By MORGAN ADDERLEY
Tribune Staff Reporter
PRIME Minister Dr Hubert Minnis yesterday extended his prayers to the family of Byron Ferguson, the pilot whose plane crashed into the waters of Nirvana Beach on Thursday night.
Dr Minnis encouraged the family to always “live with hope” as the search for the missing pilot and aircraft continues. However, he said he could not comment on the family’s critiques that relatives are dissatisfied with the way officials have conducted the search and rescue efforts for Mr Ferguson, as the investigation is continuing.
Bahamas Air Accident Investigation Department Operations Investigator Kendal Dorsett Jr also confirmed yesterday evening that, contrary to previous reports from officials, Mr Ferguson did file a flight plan before leaving West Palm Beach airport for Nassau on Thursday.
He also said that Mr Ferguson was the sole occupant of the flight, contradicting initial reports from police.
Regarding the circumstances that led to the crash, Tourism and Aviation Minister Dionisio D’Aguilar was asked by reporters yesterday to respond to the family’s criticism that Mr Ferguson was unable to land on three Family Island airport runways due to a lack of lighting.
Mr D’Aguilar said he was informed by his predecessor that all 28 government airports have emergency lighting. However, he couldn’t confirm whether all the lights at each airport are working.
For night-time emergencies, Mr D’Aguilar said Air Traffic Control has to reach out to the person on the island who is responsible for turning on the lights, and have them travel to the airport and do so. He added at this time, he doubts this “modus operandi” will change, as staffing someone to be at remote airports 24/7 is a “very expensive proposition”.
Both Dr Minnis and Mr D’Aguilar spoke with reporters following a tour of the new Fusion Superplex entertainment facility.
For his part, regarding the accident, Dr Minnis encouraged the family to have hope.
“I’m sorry such an incident (occurred) and I would not want to say that individual is presently not alive,” Dr Minnis began. “You know, you always live with hope. So I would hope that the family would themselves live with hope and I hope everything works out for them. But my prayer would always be with them that everything works out well for them.”
When asked to respond to their criticisms, Dr Minnis said: “I would not want to comment on the investigation. It’s an ongoing procedure and I would not want to comment on it at this time.”
During a family press conference on Sunday, Mr Ferguson’s brother Bjorn Ferguson expressed his frustration that the pilot had to pass three runways - Chub Cay, Great Harbour Cay, and San Andros - and was reportedly unable to land because the runways were not lit.
When asked about this matter yesterday, Mr D’Aguilar said the protocol for emergency landings at smaller airports is for the pilot to advise the airport that he is having issues in-flight. Mr D’Aguilar said he was aware that Mr Ferguson informed Air Traffic Control of his difficulties, but “unfortunately he didn’t make it.”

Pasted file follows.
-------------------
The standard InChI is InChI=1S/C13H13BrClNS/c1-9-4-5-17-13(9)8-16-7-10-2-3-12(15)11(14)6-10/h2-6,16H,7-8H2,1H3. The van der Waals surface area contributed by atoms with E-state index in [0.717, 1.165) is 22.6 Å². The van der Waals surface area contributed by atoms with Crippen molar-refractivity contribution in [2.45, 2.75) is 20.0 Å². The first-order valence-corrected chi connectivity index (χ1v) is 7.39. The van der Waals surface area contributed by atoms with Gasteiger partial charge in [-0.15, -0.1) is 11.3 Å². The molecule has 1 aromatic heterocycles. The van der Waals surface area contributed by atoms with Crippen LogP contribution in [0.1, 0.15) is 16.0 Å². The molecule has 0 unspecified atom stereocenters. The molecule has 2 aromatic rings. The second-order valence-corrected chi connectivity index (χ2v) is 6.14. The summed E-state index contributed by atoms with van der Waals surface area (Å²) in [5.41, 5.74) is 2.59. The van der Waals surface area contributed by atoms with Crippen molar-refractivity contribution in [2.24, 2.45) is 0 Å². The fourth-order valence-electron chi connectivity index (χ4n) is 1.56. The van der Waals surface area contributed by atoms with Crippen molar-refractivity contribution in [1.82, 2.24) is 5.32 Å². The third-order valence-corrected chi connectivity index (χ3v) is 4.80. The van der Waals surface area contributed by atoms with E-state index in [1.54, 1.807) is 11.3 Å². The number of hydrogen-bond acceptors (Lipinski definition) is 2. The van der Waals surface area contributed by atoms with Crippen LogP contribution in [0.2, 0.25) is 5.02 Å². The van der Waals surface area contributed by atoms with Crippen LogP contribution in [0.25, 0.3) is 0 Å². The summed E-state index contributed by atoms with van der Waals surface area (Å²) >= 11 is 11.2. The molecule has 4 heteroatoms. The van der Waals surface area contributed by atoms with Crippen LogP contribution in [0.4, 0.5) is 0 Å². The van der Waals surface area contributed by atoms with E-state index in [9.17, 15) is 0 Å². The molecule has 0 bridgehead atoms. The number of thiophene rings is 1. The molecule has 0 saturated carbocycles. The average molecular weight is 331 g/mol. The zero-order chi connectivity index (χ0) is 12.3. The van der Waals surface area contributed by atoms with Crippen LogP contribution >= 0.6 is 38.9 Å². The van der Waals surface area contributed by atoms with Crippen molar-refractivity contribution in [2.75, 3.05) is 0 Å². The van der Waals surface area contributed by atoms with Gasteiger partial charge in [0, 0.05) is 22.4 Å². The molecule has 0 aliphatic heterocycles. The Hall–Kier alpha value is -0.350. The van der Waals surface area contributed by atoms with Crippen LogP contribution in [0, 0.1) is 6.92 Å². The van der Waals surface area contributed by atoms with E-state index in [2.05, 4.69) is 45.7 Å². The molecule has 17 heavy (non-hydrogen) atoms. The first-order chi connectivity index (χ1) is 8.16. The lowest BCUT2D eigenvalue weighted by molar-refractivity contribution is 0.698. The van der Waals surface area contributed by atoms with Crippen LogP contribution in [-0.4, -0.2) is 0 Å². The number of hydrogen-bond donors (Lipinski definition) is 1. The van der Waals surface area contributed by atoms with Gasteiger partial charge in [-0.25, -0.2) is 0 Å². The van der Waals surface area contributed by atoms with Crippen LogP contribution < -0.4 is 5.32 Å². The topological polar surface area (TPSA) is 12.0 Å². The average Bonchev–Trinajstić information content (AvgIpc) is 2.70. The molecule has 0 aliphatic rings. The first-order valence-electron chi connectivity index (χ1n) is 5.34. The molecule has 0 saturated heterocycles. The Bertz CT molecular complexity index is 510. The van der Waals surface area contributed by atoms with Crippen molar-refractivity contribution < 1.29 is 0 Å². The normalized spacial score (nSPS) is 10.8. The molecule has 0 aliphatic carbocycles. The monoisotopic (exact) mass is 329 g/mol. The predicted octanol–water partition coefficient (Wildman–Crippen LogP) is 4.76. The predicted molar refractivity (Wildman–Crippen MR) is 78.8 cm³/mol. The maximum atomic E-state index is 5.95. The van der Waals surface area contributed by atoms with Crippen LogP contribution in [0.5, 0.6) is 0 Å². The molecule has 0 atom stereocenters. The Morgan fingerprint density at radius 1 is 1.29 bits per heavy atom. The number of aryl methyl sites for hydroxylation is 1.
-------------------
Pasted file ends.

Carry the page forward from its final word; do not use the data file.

While Mr D’Aguilar said he was “initially advised” that Mr Ferguson did not file a flight plan, Mr Dorsett confirmed yesterday that one was filed.
When asked about the lighting issue at Family Island airports, Mr D’Aguilar said: “Well there are 28 airports. So forgive me if I don’t know if every single one of them has not only lights, but all the lights are working.
“I remember being informed by my predecessor that every single airport had emergency lighting. Now I have found in my time...being in this ministry that there are sometimes you go to an airport and some of the lights are not working. So, I think all of them have been equipped, whether they’re all 100 percent working, I’ll have to get a report on that.”
When asked if the Minnis administration will change existing protocol so that someone is always staffed at airports moving forward, in the case of emergencies, Mr D’Aguilar said “not at this time.”
“I don’t think that we’re going to change the modus operandi,” he continued. “Obviously there are a lot of remote airports and to equip and staff these people 24 hours a day, seven days a week is a significant cost that - obviously there’s going to be, and I don’t want to belittle this situation and I don’t want to think that it isn’t important – but I’m sure this problem arises so infrequently that there obviously is a cost-benefit relationship that we need to take into consideration.
“There are many, many airports in the Bahamas and it’s a very, very expensive proposition. So right now we’re going to maintain the status quo.”
Minister of National Security Marvin Dames also responded to criticisms that no attempts were made to secure or track Mr Ferguson’s aircraft on first sight, before it disappeared into the ocean.
“When they (responders) were approaching, a little piece of the aircraft could have been seen,” Mr Dames said. “As they got closer, the aircraft disappeared. So we have to be extremely careful when we say ‘aircraft’, we give the impression that here’s this big aircraft that they saw lying on the water. That is not so.
“And so we have to leave it up to the search team and the investigators to let them do their jobs and not muddle what they’re doing with the non-factual information.
“This is sensitive, and as I speak to you, the only thing I’m thinking about is the family and what they’re going through. And me having to be very careful as to what I say so as to not to further exacerbate a very, very, very, sensitive situation.
“Our hearts go out to the family. I know a few of them and will continue to do whatever we can to ensure that we work to bring some closer to this matter.”